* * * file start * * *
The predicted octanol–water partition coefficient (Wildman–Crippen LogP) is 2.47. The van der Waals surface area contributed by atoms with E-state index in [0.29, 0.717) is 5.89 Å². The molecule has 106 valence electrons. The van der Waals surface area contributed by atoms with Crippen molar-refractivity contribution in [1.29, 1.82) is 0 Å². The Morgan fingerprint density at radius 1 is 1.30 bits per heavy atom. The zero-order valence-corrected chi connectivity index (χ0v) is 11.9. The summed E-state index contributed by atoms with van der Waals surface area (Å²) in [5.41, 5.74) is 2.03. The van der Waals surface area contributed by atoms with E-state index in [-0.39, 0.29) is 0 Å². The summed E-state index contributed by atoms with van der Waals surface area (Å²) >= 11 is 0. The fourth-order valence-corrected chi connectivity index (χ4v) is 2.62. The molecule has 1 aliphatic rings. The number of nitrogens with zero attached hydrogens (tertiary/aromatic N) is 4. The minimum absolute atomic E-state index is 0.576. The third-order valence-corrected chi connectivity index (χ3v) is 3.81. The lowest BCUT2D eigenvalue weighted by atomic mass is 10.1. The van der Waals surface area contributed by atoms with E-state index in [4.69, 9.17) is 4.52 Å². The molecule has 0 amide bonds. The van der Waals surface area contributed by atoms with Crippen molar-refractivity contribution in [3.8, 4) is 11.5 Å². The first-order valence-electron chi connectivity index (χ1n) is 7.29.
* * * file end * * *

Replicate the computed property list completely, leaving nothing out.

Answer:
The predicted octanol–water partition coefficient (Wildman–Crippen LogP) is 2.47. The van der Waals surface area contributed by atoms with E-state index in [0.29, 0.717) is 5.89 Å². The molecule has 106 valence electrons. The van der Waals surface area contributed by atoms with Crippen molar-refractivity contribution in [1.29, 1.82) is 0 Å². The Morgan fingerprint density at radius 1 is 1.30 bits per heavy atom. The zero-order valence-corrected chi connectivity index (χ0v) is 11.9. The summed E-state index contributed by atoms with van der Waals surface area (Å²) in [5.41, 5.74) is 2.03. The van der Waals surface area contributed by atoms with E-state index in [-0.39, 0.29) is 0 Å². The summed E-state index contributed by atoms with van der Waals surface area (Å²) >= 11 is 0. The fourth-order valence-corrected chi connectivity index (χ4v) is 2.62. The molecule has 1 aliphatic rings. The number of nitrogens with zero attached hydrogens (tertiary/aromatic N) is 4. The minimum absolute atomic E-state index is 0.576. The third-order valence-corrected chi connectivity index (χ3v) is 3.81. The lowest BCUT2D eigenvalue weighted by atomic mass is 10.1. The van der Waals surface area contributed by atoms with E-state index in [4.69, 9.17) is 4.52 Å². The molecule has 0 amide bonds. The van der Waals surface area contributed by atoms with Crippen molar-refractivity contribution in [3.8, 4) is 11.5 Å². The first-order valence-electron chi connectivity index (χ1n) is 7.29.